How Solar Fade Impacts Your Cell Phone and TV Reception

Twice a year, the phenomenon known as solar fade or sun outage can cause disruptions to satellite communications. With so many people relying on cell phones, GPS, satellite television and radio, solar fade has become an annoyance that seems to come around like clockwork each spring and fall. Here’s what causes it and how you can expect it to impact your everyday tech.

What is Solar Fade?

Solar fade occurs when the Sun falls directly in line with satellites in geostationary orbit above Earth. This alignment causes interference that disrupts the signals being transmitted between the satellites and ground stations on Earth. The interference is caused by increased electromagnetic radiation from the Sun’s corona and ionized solar wind particles.

This phenomenon happens reliably every year in the March and September equinox periods. For a few minutes each day as the Sun passes behind the satellites from the perspective of ground stations, communications links can freeze or drop entirely.

How Cell Phones are Affected

Many cell phone carriers rely on satellites for long-distance transmission of calls, texts, and data. When solar fade occurs, customers may experience dropped calls, failed texts, slow internet speeds, or difficulty connecting. The disruption tends to be brief – usually under 10 minutes – but can be frustrating if you are in the middle of an important call or download.

Areas far from cell towers are most susceptible to reliance on satellite connections. Urban users with strong terrestrial tower signals likely won’t notice solar fade. But if you live in a rural location, you can expect more significant impacts.

Does Solar Fade Affect Cell Phone Reception

The severity of the impact of a solar fade on cell phone reception depends on a number of factors, including the strength of the solar flare, the frequency of the radio waves being used, and the location of the cell phone user. Solar fades are more likely to affect cell phone reception at higher frequencies, such as those used for 5G and LTE.

How to Prevent Solar Fade Affecting Cell Phone Reception

There is not much that can be done to prevent solar fades from affecting cell phone reception. However, there are a few things that cell phone users can do to improve their chances of having good reception during a solar fade, such as:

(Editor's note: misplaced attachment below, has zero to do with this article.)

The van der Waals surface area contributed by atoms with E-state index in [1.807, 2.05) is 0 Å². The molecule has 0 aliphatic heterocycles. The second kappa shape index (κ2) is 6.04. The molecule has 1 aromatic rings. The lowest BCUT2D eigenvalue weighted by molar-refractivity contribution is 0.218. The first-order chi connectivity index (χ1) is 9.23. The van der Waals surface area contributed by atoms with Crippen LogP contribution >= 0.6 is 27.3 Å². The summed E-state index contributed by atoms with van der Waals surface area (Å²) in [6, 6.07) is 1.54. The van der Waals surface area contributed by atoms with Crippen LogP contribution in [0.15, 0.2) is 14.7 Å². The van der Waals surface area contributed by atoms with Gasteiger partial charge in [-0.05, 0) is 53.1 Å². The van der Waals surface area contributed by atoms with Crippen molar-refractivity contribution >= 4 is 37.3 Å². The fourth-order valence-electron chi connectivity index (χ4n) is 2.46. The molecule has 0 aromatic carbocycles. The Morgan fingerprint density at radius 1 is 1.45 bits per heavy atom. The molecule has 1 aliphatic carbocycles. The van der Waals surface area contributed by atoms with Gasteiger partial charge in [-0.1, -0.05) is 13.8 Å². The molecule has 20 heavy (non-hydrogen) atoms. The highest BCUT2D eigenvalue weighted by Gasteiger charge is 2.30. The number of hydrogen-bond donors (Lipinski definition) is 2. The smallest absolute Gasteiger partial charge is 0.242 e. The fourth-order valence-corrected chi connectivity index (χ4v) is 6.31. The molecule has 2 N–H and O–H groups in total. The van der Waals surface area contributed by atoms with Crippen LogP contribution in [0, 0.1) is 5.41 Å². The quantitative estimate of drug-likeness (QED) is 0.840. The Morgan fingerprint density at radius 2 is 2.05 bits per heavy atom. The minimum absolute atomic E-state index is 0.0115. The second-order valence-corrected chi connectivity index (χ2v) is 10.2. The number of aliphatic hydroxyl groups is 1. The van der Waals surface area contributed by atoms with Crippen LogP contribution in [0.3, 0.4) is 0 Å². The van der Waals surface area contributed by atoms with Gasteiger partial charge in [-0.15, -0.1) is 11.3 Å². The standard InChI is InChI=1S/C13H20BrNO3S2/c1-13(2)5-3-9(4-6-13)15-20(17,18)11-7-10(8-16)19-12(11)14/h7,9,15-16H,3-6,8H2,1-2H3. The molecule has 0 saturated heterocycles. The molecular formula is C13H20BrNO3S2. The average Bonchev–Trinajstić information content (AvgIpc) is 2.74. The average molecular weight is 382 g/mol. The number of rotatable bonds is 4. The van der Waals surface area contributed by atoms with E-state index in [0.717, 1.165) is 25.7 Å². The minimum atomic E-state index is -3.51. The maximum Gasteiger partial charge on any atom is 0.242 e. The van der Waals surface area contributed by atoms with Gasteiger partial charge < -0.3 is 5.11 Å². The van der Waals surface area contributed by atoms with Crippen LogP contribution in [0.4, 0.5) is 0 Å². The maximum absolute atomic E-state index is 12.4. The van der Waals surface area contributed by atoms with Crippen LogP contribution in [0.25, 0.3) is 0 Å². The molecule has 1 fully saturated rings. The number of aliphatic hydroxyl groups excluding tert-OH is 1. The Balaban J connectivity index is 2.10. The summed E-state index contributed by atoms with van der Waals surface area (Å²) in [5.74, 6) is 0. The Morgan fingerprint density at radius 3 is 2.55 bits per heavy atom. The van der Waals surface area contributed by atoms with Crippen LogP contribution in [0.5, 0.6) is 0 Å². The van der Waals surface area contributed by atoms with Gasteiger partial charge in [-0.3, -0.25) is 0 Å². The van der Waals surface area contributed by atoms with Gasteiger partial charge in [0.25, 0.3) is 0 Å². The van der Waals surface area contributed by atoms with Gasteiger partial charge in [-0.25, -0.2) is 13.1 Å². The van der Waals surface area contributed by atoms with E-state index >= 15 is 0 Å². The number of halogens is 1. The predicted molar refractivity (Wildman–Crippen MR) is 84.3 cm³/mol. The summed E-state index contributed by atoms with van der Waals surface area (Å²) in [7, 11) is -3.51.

• Moving to a higher location, such as a hilltop or rooftop.
  • Using a cell phone signal booster.
  • Switching to a different cell phone carrier that has a stronger signal in the area.

If you experience poor cell phone reception during a solar fade, it is important to be patient and try to reconnect later. The ionosphere will typically recover from a solar fade within a few hours.

Disruptions to Satellite TV and Radio

Both satellite television and radio can be interrupted by solar fade. Viewers may see pixelation, distortion, freezing, or temporary loss of some channels. Audio stations can experience static or cut-outs. Most satellite radio and TV issues will be brief, but solar fade can occasionally cause longer outages.

Problems for GPS and Other Satellite Links

Global Positioning System (GPS) signals that connect your phone, car, or wearable devices to navigation satellites can also be disrupted. You may find your position temporarily not updating or routes not calculating during solar fade. Other satellite-based services like satellite internet, emergency beacons, and Internet of Things devices may also be briefly impacted.

When to Expect Solar Fade

Solar fade usually begins a few weeks before the spring and fall equinoxes and continues for a couple weeks after. Outages typically happen between noon and 3 pm local time when the Sun is in line with the satellites overhead.

The exact dates vary each year. Monitoring space weather reports can provide more precise timeframes for your location. Being aware of the solar calendar can help you anticipate potential disruptions to your satellite-connected devices and plan accordingly.

While solar fade can be a nuisance, it is ultimately a temporary and predictable event. As our reliance on satellite technology grows, being prepared for sun outages is important for minimizing their impact. A little awareness goes a long way to coping with this routine interruption in the age of satellite communications.

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